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Archive for April 19th, 2019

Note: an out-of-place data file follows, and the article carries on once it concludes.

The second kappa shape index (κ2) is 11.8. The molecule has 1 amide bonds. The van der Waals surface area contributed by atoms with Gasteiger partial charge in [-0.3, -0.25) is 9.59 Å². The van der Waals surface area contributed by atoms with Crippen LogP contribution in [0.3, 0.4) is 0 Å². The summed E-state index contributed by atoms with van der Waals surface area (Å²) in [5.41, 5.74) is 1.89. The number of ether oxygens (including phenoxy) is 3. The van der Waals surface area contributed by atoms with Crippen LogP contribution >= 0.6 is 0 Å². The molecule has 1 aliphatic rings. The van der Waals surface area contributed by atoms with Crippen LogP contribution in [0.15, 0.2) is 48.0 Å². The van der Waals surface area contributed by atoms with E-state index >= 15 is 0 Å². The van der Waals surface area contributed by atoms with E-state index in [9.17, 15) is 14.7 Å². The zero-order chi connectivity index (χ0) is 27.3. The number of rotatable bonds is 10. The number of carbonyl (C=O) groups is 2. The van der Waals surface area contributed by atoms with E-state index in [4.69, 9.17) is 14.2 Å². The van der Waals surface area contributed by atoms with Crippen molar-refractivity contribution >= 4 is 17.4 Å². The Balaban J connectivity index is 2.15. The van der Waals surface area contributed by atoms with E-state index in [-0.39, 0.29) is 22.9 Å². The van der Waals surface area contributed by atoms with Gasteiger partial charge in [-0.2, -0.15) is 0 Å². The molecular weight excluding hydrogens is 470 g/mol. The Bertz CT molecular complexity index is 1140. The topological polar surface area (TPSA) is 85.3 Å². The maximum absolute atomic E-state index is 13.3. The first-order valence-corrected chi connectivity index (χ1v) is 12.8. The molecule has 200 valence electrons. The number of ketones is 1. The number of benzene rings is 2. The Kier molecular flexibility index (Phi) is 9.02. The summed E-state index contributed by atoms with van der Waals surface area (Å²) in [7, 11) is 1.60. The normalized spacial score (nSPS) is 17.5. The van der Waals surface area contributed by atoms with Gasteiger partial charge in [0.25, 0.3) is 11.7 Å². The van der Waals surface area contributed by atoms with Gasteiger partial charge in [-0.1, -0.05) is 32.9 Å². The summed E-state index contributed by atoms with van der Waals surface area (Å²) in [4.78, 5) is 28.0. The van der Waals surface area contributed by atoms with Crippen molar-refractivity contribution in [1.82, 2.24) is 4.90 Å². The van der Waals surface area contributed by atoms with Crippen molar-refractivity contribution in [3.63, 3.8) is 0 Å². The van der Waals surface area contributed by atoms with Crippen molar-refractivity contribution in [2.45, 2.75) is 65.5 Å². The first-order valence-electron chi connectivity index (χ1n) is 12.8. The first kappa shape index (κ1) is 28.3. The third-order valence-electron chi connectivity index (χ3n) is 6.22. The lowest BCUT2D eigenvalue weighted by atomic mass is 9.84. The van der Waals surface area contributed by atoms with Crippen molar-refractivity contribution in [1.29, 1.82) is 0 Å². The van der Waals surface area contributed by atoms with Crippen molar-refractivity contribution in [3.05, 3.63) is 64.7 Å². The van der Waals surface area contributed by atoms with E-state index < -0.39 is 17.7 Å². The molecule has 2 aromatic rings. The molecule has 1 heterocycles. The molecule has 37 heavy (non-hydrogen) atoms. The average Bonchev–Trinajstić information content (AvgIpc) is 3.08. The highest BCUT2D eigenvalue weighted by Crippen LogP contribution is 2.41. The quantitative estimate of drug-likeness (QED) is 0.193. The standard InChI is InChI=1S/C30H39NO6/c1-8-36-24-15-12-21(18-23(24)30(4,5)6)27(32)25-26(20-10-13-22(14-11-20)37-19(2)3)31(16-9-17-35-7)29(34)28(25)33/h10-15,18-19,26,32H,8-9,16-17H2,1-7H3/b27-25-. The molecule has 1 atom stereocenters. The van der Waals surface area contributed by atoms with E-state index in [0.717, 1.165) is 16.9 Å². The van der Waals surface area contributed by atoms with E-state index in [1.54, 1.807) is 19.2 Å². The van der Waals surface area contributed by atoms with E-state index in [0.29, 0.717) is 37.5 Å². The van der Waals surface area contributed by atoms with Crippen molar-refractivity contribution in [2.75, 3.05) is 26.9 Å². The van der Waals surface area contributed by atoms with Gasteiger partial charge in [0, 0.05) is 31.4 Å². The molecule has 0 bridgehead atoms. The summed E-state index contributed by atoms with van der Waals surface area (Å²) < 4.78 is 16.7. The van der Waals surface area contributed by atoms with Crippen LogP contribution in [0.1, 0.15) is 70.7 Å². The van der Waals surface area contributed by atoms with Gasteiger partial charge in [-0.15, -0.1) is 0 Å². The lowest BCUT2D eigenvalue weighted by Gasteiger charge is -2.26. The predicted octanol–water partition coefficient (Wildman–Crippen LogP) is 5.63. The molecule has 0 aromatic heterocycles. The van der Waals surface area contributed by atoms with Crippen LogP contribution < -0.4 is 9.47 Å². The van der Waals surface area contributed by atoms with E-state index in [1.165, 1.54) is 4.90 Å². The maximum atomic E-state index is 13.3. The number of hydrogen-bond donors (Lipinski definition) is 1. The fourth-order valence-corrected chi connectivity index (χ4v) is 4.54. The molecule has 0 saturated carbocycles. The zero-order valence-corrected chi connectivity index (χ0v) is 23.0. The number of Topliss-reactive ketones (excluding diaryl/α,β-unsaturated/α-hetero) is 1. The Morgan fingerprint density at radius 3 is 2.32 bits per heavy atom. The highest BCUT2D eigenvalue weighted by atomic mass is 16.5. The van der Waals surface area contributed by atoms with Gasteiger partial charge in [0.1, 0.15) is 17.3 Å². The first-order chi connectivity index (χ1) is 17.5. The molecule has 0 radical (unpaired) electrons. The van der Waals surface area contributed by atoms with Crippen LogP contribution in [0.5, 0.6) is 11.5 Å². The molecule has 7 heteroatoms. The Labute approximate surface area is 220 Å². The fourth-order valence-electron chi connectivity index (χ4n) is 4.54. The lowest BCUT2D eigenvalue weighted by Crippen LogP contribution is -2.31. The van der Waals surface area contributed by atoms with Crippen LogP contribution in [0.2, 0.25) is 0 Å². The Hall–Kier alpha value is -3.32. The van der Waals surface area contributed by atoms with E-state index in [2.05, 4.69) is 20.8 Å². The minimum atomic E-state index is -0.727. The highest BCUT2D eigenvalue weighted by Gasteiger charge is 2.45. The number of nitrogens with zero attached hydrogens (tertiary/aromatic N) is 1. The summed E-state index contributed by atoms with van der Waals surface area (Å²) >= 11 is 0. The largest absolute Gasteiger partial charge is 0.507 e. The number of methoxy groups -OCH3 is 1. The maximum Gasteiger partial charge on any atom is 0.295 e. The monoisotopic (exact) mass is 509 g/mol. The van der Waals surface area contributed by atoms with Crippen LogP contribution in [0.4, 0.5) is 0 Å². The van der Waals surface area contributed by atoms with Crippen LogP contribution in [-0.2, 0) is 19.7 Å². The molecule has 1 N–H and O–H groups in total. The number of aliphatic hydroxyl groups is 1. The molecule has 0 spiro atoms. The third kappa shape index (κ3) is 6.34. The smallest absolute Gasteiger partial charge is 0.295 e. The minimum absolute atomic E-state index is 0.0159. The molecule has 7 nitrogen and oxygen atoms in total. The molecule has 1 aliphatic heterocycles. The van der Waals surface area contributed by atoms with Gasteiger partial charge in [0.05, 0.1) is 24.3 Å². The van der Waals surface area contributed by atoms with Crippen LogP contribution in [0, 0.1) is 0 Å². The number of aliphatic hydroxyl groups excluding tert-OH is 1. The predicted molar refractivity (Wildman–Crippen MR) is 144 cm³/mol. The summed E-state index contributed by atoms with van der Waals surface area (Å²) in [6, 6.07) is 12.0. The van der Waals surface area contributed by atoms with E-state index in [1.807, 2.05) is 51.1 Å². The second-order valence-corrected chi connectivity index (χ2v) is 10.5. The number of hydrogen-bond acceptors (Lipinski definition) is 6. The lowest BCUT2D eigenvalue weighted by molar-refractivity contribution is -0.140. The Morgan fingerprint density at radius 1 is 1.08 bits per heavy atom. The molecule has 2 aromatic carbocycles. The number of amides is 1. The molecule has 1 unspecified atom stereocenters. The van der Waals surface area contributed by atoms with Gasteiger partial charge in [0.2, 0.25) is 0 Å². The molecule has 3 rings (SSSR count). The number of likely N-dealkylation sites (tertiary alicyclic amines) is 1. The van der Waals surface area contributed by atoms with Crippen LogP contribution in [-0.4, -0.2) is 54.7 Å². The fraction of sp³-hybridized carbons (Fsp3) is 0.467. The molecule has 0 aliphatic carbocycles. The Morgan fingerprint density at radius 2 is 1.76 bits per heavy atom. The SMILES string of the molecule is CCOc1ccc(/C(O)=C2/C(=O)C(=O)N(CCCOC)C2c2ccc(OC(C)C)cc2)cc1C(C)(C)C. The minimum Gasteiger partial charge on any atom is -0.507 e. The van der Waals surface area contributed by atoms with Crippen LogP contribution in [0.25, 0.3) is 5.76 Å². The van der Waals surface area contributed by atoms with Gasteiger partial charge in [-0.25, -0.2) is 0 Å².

Readers who follow me on Twitter may have noticed that I had very little to say about the news that Notre Dame de Paris was heavily damaged by fire this week.  I equally ignored those lamenting the loss of an architectural masterpiece, those using the tragedy as an excuse to pontificate about the many sins of the Catholic Church, those failing to comprehend why there was no anguish when recent and unsophisticated buildings used as churches burned down, and those complaining that the destruction of other medieval architectural gems not located in the exact center of one of the greatest cities of the West was not publicized by Western media.  In fact, the only comment I made on it was to tweet that this article in The Onion was the only one I had seen that approximated my feelings on the matter.  Though I agree that the building is gorgeous and understand the sense of loss, and I find rejoicing in the destruction of an artwork to be an act of incredibly bad taste, I also understand what many others are choosing to ignore: that no matter what is done to restore the cathedral, it will eventually burn down again or succumb to some other disaster.  And the same is true of the Eiffel Tower, the Tower of London, the Empire State Building, the Sydney Opera House, the Taj Mahal, St. Basil’s and every other building in the world.  Of the Seven Wonders of the Ancient World, only one is still standing and it, too, will eventually crumble, as will every building in every city on Earth.  In Oklahoma, my ranch was situated on the top of what was a mountain a hundred million years ago, and the very shape of the continents has changed dramatically in that time.  Similarly, people wring their hands and moan lugubriously about the extinction of animal species, despite the fact that a species is nothing more than a temporary configuration of genes; it is as permanent as a sand dune, albeit on a much longer time scale, and we can no more “save” a species than we could freeze the column of smoke from a burning cathedral into some interesting or beautiful shape.  As I remind my readers every November 1st, all things must pass, and although we may lament those which happen to pass in the flickering moment we exist upon the Earth, they are no more or less mortal than those which have already passed before we were here to see them, or those which will pass in the uncountable eons after we ourselves are gone.

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